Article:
Tuesday, March 29, 2016

"Whole Foods" Cherry Granola


Granola is one of those delicious treats that is quick and easy to make at home.  I started off making this Almond Coconut Granola but have been seriously inspired by Dana of Minimalist Baker and I'm hooked on her Banana Bread Granola.  In fact, my overripe bananas may never see actual banana bread again, banana bread granola is so good.  (Her Almond Joy Granola is bonkers too!)

However, this post is about a sweet and "naughty" kind of granola.  The kind with extra ingredients for preservation (like it ever lasts that long!).  We impulse bought some of Cherry Granola from Whole Foods and I can't seem to stop myself from scooping up more each time I walk passed!  But enough is enough, I needed to figure out how to make this myself.  Not only is buying granola more expensive, those preservatives were killing me.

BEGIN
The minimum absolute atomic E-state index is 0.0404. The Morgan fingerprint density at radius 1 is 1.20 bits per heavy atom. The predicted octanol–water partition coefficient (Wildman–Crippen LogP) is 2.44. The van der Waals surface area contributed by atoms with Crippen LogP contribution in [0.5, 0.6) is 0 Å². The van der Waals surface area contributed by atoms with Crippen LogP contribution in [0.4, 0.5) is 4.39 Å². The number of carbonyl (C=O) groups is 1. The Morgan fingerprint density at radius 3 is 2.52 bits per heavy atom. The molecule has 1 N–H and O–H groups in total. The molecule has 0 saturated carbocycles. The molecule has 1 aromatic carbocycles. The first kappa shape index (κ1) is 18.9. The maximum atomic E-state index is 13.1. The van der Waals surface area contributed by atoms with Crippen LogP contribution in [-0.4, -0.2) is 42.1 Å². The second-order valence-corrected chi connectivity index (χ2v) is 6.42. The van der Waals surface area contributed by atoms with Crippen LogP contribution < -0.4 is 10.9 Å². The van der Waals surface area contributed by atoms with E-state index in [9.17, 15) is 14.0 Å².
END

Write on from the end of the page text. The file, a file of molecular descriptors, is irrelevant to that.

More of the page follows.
So I made my own "Whole Foods" Cherry Granola.  It is sweet.  It is a treat.  A spot of brown sugar, maple syrup and a drizzle of honey, I wouldn't call this one healthy but it still feels right :) 







After a quick 20+ minutes in the oven this granola becomes even more delicious and photogenic...





"Whole Foods" Cherry Granola

Ingredients:

1.5 c rolled oats
3/4 c slivered almonds
3/4 c whole almonds or other whole nuts
1 tbsp brown sugar
2 tsp salt
3 tbsp coconut oil
1/3 c maple syrup
A drizzle of honey
1/2 c dried cherries

Directions:

Preheat your oven to 325 F and prepare a baking sheet with a parchment paper.